France’s constitutional court has rejected Canal Plus’s claims that the country’s competition regulator acted unconstitutionally when it imposed remedies on the pay TV operator relating to its alleged failure to meet undertakings concerning its 2007 merger with TPS.
The case was referred to the court by the Conseil d’État following an appeal by Canal Plus and Vivendi. The court however ruled that the competition authority did not have the power to impose disproportionate penalties and had not gone beyond its remit, as claimed by the pay TV operator. It also ruled that the authority’s procedures and practices conformed to general principles of impartiality and independence. Canal Plus had contested the authority’s impartiality on the grounds that the same team responsible for pursuing the case against it was also responsible for deciding which sanctions to impose.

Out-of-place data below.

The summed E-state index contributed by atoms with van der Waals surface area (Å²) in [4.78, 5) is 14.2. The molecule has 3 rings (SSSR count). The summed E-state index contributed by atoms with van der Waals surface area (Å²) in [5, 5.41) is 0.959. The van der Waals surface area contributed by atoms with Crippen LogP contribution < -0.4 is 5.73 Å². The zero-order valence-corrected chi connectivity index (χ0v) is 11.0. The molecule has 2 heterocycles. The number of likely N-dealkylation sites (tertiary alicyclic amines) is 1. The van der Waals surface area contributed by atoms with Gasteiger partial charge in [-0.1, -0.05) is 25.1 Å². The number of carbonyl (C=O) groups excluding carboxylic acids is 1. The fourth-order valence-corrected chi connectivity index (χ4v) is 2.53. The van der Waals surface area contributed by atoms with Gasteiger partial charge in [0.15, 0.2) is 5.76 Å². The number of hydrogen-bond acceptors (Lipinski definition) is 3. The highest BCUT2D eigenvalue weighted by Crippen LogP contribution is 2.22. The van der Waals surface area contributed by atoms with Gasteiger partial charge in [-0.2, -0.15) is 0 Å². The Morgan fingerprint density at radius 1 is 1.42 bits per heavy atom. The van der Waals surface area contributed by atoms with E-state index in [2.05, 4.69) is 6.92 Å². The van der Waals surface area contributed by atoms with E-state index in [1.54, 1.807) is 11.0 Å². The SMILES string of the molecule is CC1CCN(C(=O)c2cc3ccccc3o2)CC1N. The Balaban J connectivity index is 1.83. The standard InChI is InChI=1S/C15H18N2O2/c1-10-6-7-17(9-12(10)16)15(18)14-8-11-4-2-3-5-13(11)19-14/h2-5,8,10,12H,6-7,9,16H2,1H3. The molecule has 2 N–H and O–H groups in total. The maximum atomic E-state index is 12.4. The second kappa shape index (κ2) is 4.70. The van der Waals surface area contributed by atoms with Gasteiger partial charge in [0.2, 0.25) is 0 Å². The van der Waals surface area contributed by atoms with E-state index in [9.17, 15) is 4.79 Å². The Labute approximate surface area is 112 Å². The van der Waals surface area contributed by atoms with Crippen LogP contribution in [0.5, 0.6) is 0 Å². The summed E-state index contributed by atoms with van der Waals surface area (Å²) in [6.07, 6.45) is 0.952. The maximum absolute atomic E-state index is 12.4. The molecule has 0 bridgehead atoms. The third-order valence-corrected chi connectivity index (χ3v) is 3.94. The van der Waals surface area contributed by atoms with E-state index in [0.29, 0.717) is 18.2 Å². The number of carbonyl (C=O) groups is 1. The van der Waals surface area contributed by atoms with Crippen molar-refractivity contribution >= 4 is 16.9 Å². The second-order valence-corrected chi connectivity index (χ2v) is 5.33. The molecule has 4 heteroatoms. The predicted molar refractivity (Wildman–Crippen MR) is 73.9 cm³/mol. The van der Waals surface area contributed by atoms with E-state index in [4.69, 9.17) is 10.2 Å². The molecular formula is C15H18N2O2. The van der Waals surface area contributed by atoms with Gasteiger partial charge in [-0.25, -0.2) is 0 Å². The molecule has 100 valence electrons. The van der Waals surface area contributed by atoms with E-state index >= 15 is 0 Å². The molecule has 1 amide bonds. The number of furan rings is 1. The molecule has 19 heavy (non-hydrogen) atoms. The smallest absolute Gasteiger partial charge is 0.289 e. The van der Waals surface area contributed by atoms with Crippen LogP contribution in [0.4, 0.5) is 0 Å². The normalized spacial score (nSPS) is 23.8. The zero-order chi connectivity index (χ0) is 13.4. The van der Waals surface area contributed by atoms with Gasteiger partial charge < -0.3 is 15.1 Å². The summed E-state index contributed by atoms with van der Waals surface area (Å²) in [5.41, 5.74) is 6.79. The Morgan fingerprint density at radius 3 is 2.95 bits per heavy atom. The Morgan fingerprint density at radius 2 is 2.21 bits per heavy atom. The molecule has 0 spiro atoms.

Canal Plus said in a statement that the constitutional court’s decision would have now impact on the current hearing before the Conseil d’État itself, and that it was ultimately up to the Conseil d’État to decide on whether the sanctions imposed were justifiable and whether guarantees that the authority would act independently and impartially were guaranteed. Canal Plus is pursuing the case on two fronts by seeking a reversal of the authority’s €30 million fine and cancellation of authorisation of the 2007 merger on July 20 and by seeking a cancellation of the second authorisation of the merger with conditions three days later.